|Date:||15 March 2010|
|Authors:||Robert Chote and Carl Emmerson|
Last week Chancellor Alistair Darling warned us not to expect a giveaway in next week's Budget, while his Chief Secretary to the Treasury, Liam Byrne, reassured us that the Government could halve the deficit by 2013-14 without announcing any further tax increases. If both statements prove correct - no pre-election tax giveaway and no new post-election tax takeaway - then this would break the pattern of the last four general elections.
The figure below shows the net long-run fiscal impact of tax measures announced in each Budget and Pre-Budget Report (PBR) since spring 1985. The shaded areas denote different Parliaments.
The clearest example of pre-election tax cuts followed by post election tax rises was around the April 1992 general election. In the pre-election Spring 1992 Budget the Conservative Government announced net tax cuts worth £5½ billion a year in today's terms. The then Chancellor Norman Lamont has conceded that this was "not a very good budget. But it did help us to win the 1992 election". In contrast the Spring 1993 Budget delivered a net tax rise of £23 billion a year. Lord Lamont described this as having "helped to lose the 1997 election for the Conservatives, but it was definitely my best budget". The November 1993 Budget - delivered by the now Shadow Business Secretary Ken Clarke - delivered a further £16 billion of tax raising measures.
Under Labour the pre-election Budget of Spring 2001 did contain a net tax cut, but the pre-election Budget of Spring 2005 did not. This difference reflects the apparent strength of the public finances at the time: in 2001 a pre-election giveaway appeared consistent with then Chancellor Gordon Brown's fiscal rules, whereas by 2005 the strength of the public finances had deteriorated and a breach of those rules seemed increasingly likely. Given the current far worse state of the public finances, a significant permanent pre election giveaway in next week's Budget would be tantamount to poking gilt investors with a sharp stick. And voters might well think it too good to be true.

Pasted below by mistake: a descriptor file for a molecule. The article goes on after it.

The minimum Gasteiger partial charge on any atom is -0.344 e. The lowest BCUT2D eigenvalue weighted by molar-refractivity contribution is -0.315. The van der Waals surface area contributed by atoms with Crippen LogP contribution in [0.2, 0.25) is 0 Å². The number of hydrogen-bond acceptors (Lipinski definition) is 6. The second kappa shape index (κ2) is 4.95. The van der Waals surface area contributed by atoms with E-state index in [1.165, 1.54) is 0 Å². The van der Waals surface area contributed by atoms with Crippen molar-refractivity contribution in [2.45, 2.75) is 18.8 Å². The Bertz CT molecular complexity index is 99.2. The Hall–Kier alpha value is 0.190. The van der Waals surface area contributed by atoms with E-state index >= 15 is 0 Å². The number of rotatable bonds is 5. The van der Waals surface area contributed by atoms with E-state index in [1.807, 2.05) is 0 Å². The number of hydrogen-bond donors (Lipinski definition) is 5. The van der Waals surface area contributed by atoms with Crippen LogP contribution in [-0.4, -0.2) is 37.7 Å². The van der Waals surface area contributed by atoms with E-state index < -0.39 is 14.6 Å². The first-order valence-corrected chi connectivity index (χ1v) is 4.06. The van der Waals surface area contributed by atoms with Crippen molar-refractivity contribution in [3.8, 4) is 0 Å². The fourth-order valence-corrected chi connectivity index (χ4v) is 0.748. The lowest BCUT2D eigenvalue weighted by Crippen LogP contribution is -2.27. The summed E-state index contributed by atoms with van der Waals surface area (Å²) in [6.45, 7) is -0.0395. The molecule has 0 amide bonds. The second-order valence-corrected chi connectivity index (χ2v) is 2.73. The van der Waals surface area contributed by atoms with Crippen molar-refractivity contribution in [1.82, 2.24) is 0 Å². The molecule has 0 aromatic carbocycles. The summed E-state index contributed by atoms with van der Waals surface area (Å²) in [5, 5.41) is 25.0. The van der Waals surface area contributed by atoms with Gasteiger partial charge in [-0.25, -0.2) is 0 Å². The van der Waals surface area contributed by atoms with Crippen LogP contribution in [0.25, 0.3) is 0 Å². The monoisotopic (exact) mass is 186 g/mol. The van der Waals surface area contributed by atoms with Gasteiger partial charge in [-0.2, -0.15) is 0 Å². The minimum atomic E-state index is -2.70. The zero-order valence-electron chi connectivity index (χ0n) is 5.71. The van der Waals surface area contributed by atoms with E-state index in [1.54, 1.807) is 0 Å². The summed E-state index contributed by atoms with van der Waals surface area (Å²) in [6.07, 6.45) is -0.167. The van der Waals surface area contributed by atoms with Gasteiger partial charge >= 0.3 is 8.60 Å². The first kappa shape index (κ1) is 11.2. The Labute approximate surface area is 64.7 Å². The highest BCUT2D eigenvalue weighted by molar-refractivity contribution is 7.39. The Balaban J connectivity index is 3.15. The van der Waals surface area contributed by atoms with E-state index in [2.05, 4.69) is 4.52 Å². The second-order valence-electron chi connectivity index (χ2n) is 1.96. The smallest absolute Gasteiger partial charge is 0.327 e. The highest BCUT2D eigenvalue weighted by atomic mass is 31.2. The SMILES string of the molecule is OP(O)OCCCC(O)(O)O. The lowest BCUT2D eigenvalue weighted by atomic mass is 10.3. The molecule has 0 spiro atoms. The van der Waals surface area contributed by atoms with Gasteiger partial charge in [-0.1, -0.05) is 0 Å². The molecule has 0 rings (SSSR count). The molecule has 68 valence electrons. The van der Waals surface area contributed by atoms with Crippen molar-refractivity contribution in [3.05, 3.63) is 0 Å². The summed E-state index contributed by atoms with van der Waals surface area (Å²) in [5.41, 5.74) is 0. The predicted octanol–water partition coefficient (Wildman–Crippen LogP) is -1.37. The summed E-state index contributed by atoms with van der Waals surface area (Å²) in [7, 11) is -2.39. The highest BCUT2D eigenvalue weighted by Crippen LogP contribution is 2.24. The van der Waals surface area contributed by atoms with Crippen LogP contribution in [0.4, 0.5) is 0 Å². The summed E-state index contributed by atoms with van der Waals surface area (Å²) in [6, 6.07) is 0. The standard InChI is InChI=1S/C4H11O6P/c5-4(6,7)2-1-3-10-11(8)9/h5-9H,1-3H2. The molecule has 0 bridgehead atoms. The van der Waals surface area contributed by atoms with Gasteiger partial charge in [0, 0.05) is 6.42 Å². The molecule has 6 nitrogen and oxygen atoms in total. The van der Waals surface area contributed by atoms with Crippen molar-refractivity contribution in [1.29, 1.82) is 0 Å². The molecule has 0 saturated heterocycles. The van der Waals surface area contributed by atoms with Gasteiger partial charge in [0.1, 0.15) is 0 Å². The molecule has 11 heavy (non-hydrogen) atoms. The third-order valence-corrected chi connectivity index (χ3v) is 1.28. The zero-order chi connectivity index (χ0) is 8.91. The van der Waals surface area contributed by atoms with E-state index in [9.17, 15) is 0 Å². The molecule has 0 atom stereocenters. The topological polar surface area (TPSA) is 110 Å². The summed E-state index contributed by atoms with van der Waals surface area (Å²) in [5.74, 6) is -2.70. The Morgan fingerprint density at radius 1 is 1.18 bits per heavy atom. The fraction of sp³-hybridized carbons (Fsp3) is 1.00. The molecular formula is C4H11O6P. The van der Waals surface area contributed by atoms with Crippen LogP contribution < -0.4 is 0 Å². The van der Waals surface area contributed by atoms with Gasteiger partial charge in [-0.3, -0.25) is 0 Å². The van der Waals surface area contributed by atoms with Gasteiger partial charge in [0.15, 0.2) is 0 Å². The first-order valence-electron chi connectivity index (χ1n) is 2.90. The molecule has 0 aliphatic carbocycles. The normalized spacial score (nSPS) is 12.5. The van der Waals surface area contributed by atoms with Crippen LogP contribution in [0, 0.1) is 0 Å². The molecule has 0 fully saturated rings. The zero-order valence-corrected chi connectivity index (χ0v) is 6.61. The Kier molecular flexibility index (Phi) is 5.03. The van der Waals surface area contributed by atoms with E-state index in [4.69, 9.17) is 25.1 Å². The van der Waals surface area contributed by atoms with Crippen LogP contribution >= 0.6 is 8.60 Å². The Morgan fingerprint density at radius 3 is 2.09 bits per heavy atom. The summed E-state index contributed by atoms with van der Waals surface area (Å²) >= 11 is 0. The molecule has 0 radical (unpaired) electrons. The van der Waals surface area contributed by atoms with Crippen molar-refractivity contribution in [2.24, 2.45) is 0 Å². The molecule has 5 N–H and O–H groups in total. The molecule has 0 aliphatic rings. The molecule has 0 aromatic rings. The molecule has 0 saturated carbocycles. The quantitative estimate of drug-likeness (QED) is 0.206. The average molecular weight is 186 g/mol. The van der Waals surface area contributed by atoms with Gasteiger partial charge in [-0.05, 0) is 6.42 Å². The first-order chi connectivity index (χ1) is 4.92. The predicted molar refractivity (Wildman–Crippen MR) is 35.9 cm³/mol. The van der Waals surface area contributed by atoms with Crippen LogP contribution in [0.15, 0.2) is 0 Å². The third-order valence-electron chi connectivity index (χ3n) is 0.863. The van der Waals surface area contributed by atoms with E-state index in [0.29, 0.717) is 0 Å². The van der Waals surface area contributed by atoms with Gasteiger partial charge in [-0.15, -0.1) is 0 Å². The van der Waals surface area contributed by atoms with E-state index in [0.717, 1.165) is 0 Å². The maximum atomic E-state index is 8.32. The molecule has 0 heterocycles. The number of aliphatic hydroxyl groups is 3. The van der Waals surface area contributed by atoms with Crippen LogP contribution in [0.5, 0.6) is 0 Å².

That suspicion would certainly be justified by the experience of recent post-election tax decisions. Like the Conservatives after 1992, Labour has tended to announce relatively big net tax increases in the months following its general election victories. This can be seen in the Budgets of July 1997, March 1998, April 2002 and the PBR of 2005. We have also seen relatively large tax increases announced since the outbreak of the recent financial crisis (PBR 2008, Budget 2009 and PBR 2009). But with the exception of the increases in income tax from April 2010, which will only directly affect one adult in 50 (those fortunate enough to have an income above £100,000 a year), most of the pain will not be felt until after the 2010 general election. For example the forthcoming 1ppt rise in all rates of National Insurance Contributions is not scheduled to come into force until April 2011.
It is possible that we won't see further net tax rises after the 2010 general election. But recent history suggests we will. And so too does the need to reduce the deficit from its current post second World War high without eye-watering cuts in many areas of public spending. Whatever Mr Byrne may say now, most likely we will see a Chancellor - or Chancellors - announcing fresh net tax increases in 2010 and 2011, once the forthcoming general election is safely out of the way.
Figure. Net estimated long-run fiscal impact of tax changes by statement since Spring 1985.